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Title: Topological isomorphisms of human brain and financial market networks
Authors: Vertes, Petra E.
Nicol, Ruth M.
Chapman, Sandra C.
Watkins, Nicholas W.
Robertson, Duncan A.
Bullmore, Edward T.
Keywords: Human brain
Financial markets
Issue Date: 2011
Publisher: Frontiers
Citation: VERTES, P.E. ... et al, 2011. Topological isomorphisms of human brain and financial market networks. Frontiers in Systems Neuroscience, 5, 75, DOI: 10.3389/fnsys.2011.00075.
Abstract: Although metaphorical and conceptual connections between the human brain and the financial markets have often been drawn, rigorous physical or mathematical underpinnings of this analogy remain largely unexplored. Here, we apply a statistical and graph theoretic approach to the study of two datasets – the time series of 90 stocks from the New York stock exchange over a 3-year period, and the fMRI-derived time series acquired from 90 brain regions over the course of a 10-min-long functional MRI scan of resting brain function in healthy volunteers. Despite the many obvious substantive differences between these two datasets, graphical analysis demonstrated striking commonalities in terms of global network topological properties. Both the human brain and the market networks were non-random, small-world, modular, hierarchical systems with fat-tailed degree distributions indicating the presence of highly connected hubs. These properties could not be trivially explained by the univariate time series statistics of stock price returns. This degree of topological isomorphism suggests that brains and markets can be regarded broadly as members of the same family of networks. The two systems, however, were not topologically identical. The financial market was more efficient and more modular – more highly optimized for information processing – than the brain networks; but also less robust to systemic disintegration as a result of hub deletion. We conclude that the conceptual connections between brains and markets are not merely metaphorical; rather these two information processing systems can be rigorously compared in the same mathematical language and turn out often to share important topological properties in common to some degree. There will be interesting scientific arbitrage opportunities in further work at the graph-theoretically mediated interface between systems neuroscience and the statistical physics of financial markets.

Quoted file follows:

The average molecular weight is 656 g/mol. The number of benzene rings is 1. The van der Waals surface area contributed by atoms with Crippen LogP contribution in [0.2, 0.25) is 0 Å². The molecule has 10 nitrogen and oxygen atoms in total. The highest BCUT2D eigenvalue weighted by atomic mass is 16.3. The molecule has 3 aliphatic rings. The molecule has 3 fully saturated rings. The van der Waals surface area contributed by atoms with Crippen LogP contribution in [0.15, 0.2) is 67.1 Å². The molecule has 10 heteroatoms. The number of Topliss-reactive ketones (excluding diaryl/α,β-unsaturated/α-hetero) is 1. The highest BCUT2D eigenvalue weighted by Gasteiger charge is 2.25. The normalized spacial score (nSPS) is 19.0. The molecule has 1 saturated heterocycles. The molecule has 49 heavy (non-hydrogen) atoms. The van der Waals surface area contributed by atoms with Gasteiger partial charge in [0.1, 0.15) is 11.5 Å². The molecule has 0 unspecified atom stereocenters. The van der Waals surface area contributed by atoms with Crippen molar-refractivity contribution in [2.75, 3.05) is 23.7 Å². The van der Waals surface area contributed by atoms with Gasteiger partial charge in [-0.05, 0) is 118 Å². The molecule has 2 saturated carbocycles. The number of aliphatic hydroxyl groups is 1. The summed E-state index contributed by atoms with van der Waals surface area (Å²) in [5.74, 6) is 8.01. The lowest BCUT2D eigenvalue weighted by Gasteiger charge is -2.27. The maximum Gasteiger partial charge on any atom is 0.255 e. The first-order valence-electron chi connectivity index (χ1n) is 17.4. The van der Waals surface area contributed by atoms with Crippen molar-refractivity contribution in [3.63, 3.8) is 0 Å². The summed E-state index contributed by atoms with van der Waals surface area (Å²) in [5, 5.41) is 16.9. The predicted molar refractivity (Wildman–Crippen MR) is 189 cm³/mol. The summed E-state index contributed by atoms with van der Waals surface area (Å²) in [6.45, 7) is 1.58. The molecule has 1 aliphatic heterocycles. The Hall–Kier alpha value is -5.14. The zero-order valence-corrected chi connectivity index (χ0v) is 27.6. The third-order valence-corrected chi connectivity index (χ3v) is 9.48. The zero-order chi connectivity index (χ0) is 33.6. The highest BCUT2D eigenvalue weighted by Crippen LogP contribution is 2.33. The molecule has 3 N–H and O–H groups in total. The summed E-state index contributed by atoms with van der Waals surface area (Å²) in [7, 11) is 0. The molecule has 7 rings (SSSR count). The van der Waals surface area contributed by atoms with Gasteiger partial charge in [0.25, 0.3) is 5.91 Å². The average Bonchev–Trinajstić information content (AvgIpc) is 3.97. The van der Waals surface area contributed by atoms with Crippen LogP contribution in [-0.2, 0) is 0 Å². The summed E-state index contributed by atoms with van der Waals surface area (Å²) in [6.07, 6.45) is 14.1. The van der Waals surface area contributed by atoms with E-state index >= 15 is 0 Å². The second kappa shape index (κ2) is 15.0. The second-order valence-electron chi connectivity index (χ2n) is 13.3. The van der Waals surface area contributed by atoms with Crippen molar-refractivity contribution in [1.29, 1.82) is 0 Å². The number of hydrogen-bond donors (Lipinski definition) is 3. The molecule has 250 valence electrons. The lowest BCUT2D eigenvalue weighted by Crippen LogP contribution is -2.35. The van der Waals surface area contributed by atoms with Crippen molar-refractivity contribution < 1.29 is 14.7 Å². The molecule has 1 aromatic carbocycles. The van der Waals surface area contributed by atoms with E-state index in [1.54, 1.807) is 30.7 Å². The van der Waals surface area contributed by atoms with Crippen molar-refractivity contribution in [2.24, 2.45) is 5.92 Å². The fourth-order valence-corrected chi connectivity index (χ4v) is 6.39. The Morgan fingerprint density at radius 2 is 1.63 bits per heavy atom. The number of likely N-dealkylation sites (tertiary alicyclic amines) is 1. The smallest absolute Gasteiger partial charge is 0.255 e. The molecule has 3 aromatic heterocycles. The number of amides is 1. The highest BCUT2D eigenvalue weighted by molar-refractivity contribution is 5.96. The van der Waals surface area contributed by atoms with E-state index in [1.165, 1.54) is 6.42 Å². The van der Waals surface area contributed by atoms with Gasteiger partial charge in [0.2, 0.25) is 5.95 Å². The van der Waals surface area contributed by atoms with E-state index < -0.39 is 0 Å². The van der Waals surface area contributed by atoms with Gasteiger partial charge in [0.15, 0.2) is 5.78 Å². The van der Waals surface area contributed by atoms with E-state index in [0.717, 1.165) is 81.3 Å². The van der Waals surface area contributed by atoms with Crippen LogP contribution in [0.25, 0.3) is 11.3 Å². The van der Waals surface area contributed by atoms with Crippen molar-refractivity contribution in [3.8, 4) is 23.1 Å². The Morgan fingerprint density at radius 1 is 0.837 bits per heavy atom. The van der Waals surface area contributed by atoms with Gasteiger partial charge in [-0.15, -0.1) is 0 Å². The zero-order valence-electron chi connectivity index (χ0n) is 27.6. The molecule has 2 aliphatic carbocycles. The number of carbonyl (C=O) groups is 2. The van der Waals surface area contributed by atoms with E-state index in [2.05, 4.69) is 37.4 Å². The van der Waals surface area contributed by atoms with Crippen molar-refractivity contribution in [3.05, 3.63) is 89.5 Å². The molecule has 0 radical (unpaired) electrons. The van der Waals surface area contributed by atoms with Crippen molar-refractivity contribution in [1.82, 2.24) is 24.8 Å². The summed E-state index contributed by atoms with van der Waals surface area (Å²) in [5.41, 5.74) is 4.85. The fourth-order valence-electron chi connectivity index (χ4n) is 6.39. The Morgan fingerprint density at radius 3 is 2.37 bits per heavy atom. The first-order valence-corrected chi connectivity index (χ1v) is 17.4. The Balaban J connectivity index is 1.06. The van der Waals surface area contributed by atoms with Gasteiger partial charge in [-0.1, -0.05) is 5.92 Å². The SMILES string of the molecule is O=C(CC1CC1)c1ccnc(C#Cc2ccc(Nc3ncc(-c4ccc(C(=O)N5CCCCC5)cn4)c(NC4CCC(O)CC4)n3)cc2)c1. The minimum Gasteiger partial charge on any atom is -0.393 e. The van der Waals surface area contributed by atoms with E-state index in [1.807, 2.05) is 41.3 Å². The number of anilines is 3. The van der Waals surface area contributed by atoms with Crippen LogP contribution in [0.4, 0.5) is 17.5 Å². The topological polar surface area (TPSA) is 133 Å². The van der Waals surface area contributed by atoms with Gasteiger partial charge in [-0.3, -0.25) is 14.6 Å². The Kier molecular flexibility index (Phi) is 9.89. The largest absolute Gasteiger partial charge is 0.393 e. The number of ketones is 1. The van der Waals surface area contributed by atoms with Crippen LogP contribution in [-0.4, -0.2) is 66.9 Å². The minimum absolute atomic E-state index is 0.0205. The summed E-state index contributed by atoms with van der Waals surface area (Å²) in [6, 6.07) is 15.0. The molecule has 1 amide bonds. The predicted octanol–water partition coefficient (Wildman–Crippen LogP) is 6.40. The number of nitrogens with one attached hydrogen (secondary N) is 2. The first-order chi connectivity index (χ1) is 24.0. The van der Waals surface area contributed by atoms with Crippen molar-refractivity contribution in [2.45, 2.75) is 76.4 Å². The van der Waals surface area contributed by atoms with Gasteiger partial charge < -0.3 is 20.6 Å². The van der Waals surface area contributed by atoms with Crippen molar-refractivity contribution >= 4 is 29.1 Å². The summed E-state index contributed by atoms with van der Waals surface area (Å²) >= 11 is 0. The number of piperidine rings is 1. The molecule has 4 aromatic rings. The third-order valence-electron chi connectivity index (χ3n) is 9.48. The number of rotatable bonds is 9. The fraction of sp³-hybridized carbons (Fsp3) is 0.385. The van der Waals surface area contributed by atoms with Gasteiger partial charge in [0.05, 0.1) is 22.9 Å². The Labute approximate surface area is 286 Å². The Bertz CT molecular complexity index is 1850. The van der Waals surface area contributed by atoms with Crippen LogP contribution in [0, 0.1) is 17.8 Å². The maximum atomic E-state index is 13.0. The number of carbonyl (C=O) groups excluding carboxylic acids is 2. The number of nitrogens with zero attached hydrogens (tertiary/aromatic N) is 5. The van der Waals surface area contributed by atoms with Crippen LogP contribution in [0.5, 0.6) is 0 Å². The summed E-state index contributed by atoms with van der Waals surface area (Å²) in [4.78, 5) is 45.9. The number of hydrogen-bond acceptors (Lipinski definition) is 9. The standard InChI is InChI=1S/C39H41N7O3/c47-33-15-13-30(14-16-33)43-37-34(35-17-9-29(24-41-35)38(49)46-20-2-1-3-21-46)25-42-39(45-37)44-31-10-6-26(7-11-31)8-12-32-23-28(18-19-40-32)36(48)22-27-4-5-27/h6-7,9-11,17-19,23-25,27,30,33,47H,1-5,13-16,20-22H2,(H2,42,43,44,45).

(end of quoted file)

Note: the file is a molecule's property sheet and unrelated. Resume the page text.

Description: This is an open access article under the terms of the Creative Commons Attribution License, https://creativecommons.org/licenses/by/3.0/ which permits use, distribution and reproduction in any medium, provided the original work is properly cited.
Sponsor: This work was supported by a grant from the Engineering and Physical Sciences Research Council and by the Behavioural and Clinical Neuroscience Institute, University of Cambridge, which is funded by the Medical Research Council and the Wellcome Trust. Complexity research at BAS is part of the Polar Science for Planet Earth Programme, funded by the Natural Environment Research Council.
Version: Published
DOI: 10.3389/fnsys.2011.00075
URI: https://dspace.lboro.ac.uk/2134/18128
Publisher Link: http://dx.doi.org/10.3389/fnsys.2011.00075
ISSN: 1662-5137
Appears in Collections:Published Articles (Business School)

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